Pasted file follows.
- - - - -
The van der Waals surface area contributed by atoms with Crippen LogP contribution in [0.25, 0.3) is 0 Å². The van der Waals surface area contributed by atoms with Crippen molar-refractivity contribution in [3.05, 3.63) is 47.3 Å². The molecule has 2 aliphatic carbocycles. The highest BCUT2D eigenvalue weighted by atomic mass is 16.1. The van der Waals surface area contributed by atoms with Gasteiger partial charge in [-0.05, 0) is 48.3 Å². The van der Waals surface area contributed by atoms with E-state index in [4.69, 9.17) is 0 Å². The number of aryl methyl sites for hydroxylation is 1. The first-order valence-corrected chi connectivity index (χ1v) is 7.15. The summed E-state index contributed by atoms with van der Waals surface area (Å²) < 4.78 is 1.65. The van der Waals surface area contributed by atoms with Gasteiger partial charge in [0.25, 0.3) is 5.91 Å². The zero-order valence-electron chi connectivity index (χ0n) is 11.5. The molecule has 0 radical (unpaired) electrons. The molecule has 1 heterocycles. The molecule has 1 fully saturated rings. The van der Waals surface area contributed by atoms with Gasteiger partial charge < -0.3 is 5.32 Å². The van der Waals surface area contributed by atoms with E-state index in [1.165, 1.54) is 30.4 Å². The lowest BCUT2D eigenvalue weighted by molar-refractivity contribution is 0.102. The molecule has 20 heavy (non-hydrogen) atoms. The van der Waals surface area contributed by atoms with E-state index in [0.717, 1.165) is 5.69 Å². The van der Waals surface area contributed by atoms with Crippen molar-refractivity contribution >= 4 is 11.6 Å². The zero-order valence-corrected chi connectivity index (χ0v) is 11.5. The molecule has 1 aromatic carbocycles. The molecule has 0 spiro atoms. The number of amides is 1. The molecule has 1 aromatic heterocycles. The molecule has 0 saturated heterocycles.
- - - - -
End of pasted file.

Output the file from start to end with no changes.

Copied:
The van der Waals surface area contributed by atoms with Crippen LogP contribution in [0.25, 0.3) is 0 Å². The van der Waals surface area contributed by atoms with Crippen molar-refractivity contribution in [3.05, 3.63) is 47.3 Å². The molecule has 2 aliphatic carbocycles. The highest BCUT2D eigenvalue weighted by atomic mass is 16.1. The van der Waals surface area contributed by atoms with Gasteiger partial charge in [-0.05, 0) is 48.3 Å². The van der Waals surface area contributed by atoms with E-state index in [4.69, 9.17) is 0 Å². The number of aryl methyl sites for hydroxylation is 1. The first-order valence-corrected chi connectivity index (χ1v) is 7.15. The summed E-state index contributed by atoms with van der Waals surface area (Å²) < 4.78 is 1.65. The van der Waals surface area contributed by atoms with Gasteiger partial charge in [0.25, 0.3) is 5.91 Å². The zero-order valence-electron chi connectivity index (χ0n) is 11.5. The molecule has 0 radical (unpaired) electrons. The molecule has 1 heterocycles. The molecule has 1 fully saturated rings. The van der Waals surface area contributed by atoms with Gasteiger partial charge < -0.3 is 5.32 Å². The van der Waals surface area contributed by atoms with E-state index in [1.165, 1.54) is 30.4 Å². The lowest BCUT2D eigenvalue weighted by molar-refractivity contribution is 0.102. The molecule has 20 heavy (non-hydrogen) atoms. The van der Waals surface area contributed by atoms with E-state index in [0.717, 1.165) is 5.69 Å². The van der Waals surface area contributed by atoms with Crippen molar-refractivity contribution >= 4 is 11.6 Å². The zero-order valence-corrected chi connectivity index (χ0v) is 11.5. The molecule has 1 aromatic carbocycles. The molecule has 0 spiro atoms. The number of amides is 1. The molecule has 1 aromatic heterocycles. The molecule has 0 saturated heterocycles.